Leslie Dickson appeals his convictions, following a bench trial, of violating the Georgia Controlled Substances Act and obstructing a police officer. Dickson contends that the trial court erred in denying his motion to suppress claiming that the arresting officer had no authority to conduct a pat-down of his person. Because the trial court's determination that the arresting officer's pat-down was reasonably justified is not clearly erroneous, we affirm.
When an appellate court reviews a trial court's order concerning a motion to suppress evidence, the appellate court should be guided by three principles with regard to the interpretation of the trial court's judgment of the facts. First, when a motion to suppress is heard by the trial judge, that judge sits as the trier of facts. The trial judge hears the evidence, and his findings based upon conflicting evidence are analogous to the verdict of a jury and should not be disturbed by a reviewing court if there is any evidence to support it.
Second, the trial court's decision with regard to questions of fact and credibility must be accepted unless clearly erroneous. Third, the reviewing court must construe the evidence most favorably to the upholding of the trial court's findings and judgment.
So viewing the evidence, it reveals that DeKalb Police Officer Walker, while on routine patrol around 2:29 a.m., saw Dickson passing a large plastic bag between two vehicles parked beside each other at a strip mall. Officer Walker testified that he had arrested several individuals in that parking lot for drug activity, and he suspected criminal activity due to the location, the time of night, and his observations regarding the plastic bag.
After witnessing the transaction, Officer Walker got out of his car and approached Dickson, who became startled and would not respond when asked what was happening. For safety purposes, Officer Walker then frisked Dickson and felt an unknown object in Dickson's front pocket which he believed was a pocket knife. The item turned out to be a Crown Royal bag stuffed with tin foil. The substances in the tin foil tested positive for cocaine. "[A] police officer, even in the absence of probable cause, may stop persons and detain them briefly, when the officer has a particularized and objective basis for suspecting the persons are involved in criminal activity." (Punctuation omitted.) Welborn v. State, 232 Ga. App. 837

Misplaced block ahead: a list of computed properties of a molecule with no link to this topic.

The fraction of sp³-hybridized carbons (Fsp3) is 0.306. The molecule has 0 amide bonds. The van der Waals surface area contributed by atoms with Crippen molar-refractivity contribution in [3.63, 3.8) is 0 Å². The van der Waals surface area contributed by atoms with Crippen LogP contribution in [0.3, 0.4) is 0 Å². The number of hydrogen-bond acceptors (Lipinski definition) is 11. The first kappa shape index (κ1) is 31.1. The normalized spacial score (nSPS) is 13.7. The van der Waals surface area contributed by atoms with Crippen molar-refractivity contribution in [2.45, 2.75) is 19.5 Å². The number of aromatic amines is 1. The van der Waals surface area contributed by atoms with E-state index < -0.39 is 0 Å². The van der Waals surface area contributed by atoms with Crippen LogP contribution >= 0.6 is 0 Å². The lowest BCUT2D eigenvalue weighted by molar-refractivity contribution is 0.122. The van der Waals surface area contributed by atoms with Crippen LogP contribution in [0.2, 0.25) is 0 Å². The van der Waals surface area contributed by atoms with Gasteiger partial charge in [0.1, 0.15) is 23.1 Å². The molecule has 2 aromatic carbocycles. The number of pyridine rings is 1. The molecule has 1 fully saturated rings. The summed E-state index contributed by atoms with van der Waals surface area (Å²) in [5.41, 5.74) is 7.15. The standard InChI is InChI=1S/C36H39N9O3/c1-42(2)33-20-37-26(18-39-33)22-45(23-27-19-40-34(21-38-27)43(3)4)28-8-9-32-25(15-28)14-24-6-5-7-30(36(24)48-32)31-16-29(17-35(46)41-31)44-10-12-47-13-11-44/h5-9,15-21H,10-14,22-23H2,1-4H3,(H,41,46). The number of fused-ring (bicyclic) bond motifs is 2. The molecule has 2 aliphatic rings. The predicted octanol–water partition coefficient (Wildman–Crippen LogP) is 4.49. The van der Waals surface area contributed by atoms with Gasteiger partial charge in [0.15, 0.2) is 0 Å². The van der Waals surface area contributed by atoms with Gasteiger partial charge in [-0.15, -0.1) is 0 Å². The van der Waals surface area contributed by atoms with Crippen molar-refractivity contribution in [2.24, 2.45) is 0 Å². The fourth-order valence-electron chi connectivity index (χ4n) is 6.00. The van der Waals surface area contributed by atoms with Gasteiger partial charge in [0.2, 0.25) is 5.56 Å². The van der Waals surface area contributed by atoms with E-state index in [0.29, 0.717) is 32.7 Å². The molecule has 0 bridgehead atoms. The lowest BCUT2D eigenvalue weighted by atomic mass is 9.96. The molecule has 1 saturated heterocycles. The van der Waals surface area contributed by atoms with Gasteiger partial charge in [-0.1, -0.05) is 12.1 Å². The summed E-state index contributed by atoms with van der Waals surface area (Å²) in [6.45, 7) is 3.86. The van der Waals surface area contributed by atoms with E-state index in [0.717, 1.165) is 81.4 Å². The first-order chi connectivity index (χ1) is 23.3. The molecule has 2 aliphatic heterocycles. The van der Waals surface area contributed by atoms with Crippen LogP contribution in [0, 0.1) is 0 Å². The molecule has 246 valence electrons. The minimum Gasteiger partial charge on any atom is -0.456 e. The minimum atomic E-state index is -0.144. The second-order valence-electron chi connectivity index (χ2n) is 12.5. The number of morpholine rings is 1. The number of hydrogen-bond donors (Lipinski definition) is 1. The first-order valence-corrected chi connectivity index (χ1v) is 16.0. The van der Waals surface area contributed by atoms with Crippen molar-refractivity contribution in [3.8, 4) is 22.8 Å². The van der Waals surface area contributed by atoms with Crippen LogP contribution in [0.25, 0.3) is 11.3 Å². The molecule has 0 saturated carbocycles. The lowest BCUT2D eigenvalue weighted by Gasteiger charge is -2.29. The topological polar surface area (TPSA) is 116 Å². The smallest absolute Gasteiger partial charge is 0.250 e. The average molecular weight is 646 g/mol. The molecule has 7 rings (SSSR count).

, 839 (2) (503 SE2d 85
A police officer may make such stop if the officer has "a reasonable, articulable suspicion" that the person stopped has been, is, or is about to be, engaged in criminal activity. Davis v. State, 225 Ga. App. 627
, 628 (2) (484 SE2d 655
) (1997). " '(A) founded suspicion is all that is necessary, some basis from which the court can determine that the detention was not arbitrary or harassing. (Cit.)' (Cit.)" State v. McFarland, 201 Ga. App. 495
, 496 (411 SE2d 314
) (1991). "(A) reasonable search for weapons for the protection of the police officer( ) (is permitted) where he has reason to believe that he is dealing with an armed and dangerous individual, regardless of whether he has probable cause to arrest the individual for a crime. The officer need not be absolutely certain that the individual is armed; the issue is whether a reasonably prudent man in the circumstances would be warranted in the belief that his safety or that of others was in danger." (Cit.) Smith v. State, 139 Ga. App. 129
, 131 (2) (227 SE2d 911
Under the totality of the circumstances faced by Officer Walker, a reasonably prudent person would be warranted in believing it necessary to conduct a pat-down of Dickson. Dickson was in an area known for drug activity, in the middle of the night, standing between two cars containing other individuals, passing a large plastic bag between the cars, acting startled at the approach of the officer and failing to respond to his inquiry. 1
Contrary to Dickson's contentions, State v. King, 227 Ga. App. 466 (489 SE2d 361) (1997)
does not change this result. The issue there was the trial court's grant of the defendant's motion to suppress. Therefore, the burden on appeal favored the trial court's suppression. But here, it favors the trial court's denial of suppression. Additionally the arresting officer in King did not observe any suspicious actions. The defendant had merely been standing outside late at night with another individual in an area known for drugs. Id. at 466-467.
The trial court's findings as to the motion to suppress were supported by the record, not clearly erroneous, and, therefore, must be accepted on appeal as correct. See Bryan v. State, 197 Ga. App. 207
, 208 (398 SE2d 230
J. Tom Morgan, District Attorney, Sheila A. Connors, Robert M. Coker, Assistant District Attorneys, for appellee.